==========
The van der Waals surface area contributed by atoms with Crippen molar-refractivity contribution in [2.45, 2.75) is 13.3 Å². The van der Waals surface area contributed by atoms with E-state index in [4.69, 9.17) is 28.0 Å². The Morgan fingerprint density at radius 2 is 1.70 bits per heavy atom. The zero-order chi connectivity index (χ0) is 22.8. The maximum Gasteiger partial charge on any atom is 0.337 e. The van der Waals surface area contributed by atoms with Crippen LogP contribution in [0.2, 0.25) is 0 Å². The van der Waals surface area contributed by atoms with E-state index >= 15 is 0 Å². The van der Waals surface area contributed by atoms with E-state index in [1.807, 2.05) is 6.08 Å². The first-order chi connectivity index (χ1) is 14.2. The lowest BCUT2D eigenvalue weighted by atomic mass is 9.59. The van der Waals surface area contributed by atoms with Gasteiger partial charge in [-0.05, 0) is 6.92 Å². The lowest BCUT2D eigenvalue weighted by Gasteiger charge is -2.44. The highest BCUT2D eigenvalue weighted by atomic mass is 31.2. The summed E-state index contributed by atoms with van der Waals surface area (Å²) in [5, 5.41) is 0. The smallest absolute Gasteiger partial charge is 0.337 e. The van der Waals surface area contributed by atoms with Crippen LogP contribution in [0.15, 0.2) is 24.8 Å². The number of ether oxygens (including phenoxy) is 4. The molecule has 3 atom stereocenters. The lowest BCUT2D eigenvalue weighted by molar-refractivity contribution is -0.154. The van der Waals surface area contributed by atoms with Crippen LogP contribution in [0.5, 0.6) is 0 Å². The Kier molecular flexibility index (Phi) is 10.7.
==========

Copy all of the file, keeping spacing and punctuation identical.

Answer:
The van der Waals surface area contributed by atoms with Crippen molar-refractivity contribution in [2.45, 2.75) is 13.3 Å². The van der Waals surface area contributed by atoms with E-state index in [4.69, 9.17) is 28.0 Å². The Morgan fingerprint density at radius 2 is 1.70 bits per heavy atom. The zero-order chi connectivity index (χ0) is 22.8. The maximum Gasteiger partial charge on any atom is 0.337 e. The van der Waals surface area contributed by atoms with Crippen LogP contribution in [0.2, 0.25) is 0 Å². The van der Waals surface area contributed by atoms with E-state index >= 15 is 0 Å². The van der Waals surface area contributed by atoms with E-state index in [1.807, 2.05) is 6.08 Å². The first-order chi connectivity index (χ1) is 14.2. The lowest BCUT2D eigenvalue weighted by atomic mass is 9.59. The van der Waals surface area contributed by atoms with Gasteiger partial charge in [-0.05, 0) is 6.92 Å². The lowest BCUT2D eigenvalue weighted by Gasteiger charge is -2.44. The highest BCUT2D eigenvalue weighted by atomic mass is 31.2. The summed E-state index contributed by atoms with van der Waals surface area (Å²) in [5, 5.41) is 0. The smallest absolute Gasteiger partial charge is 0.337 e. The van der Waals surface area contributed by atoms with Crippen LogP contribution in [0.15, 0.2) is 24.8 Å². The number of ether oxygens (including phenoxy) is 4. The molecule has 3 atom stereocenters. The lowest BCUT2D eigenvalue weighted by molar-refractivity contribution is -0.154. The van der Waals surface area contributed by atoms with Crippen LogP contribution in [0.5, 0.6) is 0 Å². The Kier molecular flexibility index (Phi) is 10.7.